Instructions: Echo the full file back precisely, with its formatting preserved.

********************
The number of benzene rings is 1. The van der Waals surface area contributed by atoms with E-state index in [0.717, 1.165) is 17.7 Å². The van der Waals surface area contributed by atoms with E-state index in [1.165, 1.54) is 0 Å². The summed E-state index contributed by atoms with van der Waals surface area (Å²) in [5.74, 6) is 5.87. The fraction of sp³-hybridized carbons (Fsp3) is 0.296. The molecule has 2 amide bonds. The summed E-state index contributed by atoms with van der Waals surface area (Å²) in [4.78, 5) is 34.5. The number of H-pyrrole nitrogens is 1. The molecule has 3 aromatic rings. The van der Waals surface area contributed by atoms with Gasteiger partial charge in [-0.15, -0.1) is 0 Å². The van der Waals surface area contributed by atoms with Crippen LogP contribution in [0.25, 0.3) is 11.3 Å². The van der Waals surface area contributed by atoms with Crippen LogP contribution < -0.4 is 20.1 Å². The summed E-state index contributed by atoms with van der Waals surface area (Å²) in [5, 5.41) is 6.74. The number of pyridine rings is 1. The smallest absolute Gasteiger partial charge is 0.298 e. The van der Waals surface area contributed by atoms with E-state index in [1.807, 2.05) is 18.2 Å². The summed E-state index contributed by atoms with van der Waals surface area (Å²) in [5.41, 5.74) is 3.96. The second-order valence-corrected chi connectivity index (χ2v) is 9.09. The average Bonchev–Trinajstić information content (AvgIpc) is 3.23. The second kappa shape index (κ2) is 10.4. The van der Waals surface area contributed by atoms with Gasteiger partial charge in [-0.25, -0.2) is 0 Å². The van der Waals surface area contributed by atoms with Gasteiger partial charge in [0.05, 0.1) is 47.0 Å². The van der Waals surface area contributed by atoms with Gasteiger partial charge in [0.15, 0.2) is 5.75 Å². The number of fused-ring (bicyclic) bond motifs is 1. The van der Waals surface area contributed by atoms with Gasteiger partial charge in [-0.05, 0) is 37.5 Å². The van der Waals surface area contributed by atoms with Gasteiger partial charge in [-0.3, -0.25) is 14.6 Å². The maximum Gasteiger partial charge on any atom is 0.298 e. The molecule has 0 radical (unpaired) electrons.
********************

The number of benzene rings is 1. The van der Waals surface area contributed by atoms with E-state index in [0.717, 1.165) is 17.7 Å². The van der Waals surface area contributed by atoms with E-state index in [1.165, 1.54) is 0 Å². The summed E-state index contributed by atoms with van der Waals surface area (Å²) in [5.74, 6) is 5.87. The fraction of sp³-hybridized carbons (Fsp3) is 0.296. The molecule has 2 amide bonds. The summed E-state index contributed by atoms with van der Waals surface area (Å²) in [4.78, 5) is 34.5. The number of H-pyrrole nitrogens is 1. The molecule has 3 aromatic rings. The van der Waals surface area contributed by atoms with Gasteiger partial charge in [-0.15, -0.1) is 0 Å². The van der Waals surface area contributed by atoms with Crippen LogP contribution in [0.25, 0.3) is 11.3 Å². The van der Waals surface area contributed by atoms with Crippen LogP contribution < -0.4 is 20.1 Å². The summed E-state index contributed by atoms with van der Waals surface area (Å²) in [5, 5.41) is 6.74. The number of pyridine rings is 1. The smallest absolute Gasteiger partial charge is 0.298 e. The van der Waals surface area contributed by atoms with E-state index in [1.807, 2.05) is 18.2 Å². The summed E-state index contributed by atoms with van der Waals surface area (Å²) in [5.41, 5.74) is 3.96. The second-order valence-corrected chi connectivity index (χ2v) is 9.09. The average Bonchev–Trinajstić information content (AvgIpc) is 3.23. The second kappa shape index (κ2) is 10.4. The van der Waals surface area contributed by atoms with Gasteiger partial charge in [-0.25, -0.2) is 0 Å². The van der Waals surface area contributed by atoms with Gasteiger partial charge in [0.05, 0.1) is 47.0 Å². The van der Waals surface area contributed by atoms with Gasteiger partial charge in [0.15, 0.2) is 5.75 Å². The number of fused-ring (bicyclic) bond motifs is 1. The van der Waals surface area contributed by atoms with Gasteiger partial charge in [-0.05, 0) is 37.5 Å². The van der Waals surface area contributed by atoms with Gasteiger partial charge in [-0.3, -0.25) is 14.6 Å². The maximum Gasteiger partial charge on any atom is 0.298 e. The molecule has 0 radical (unpaired) electrons.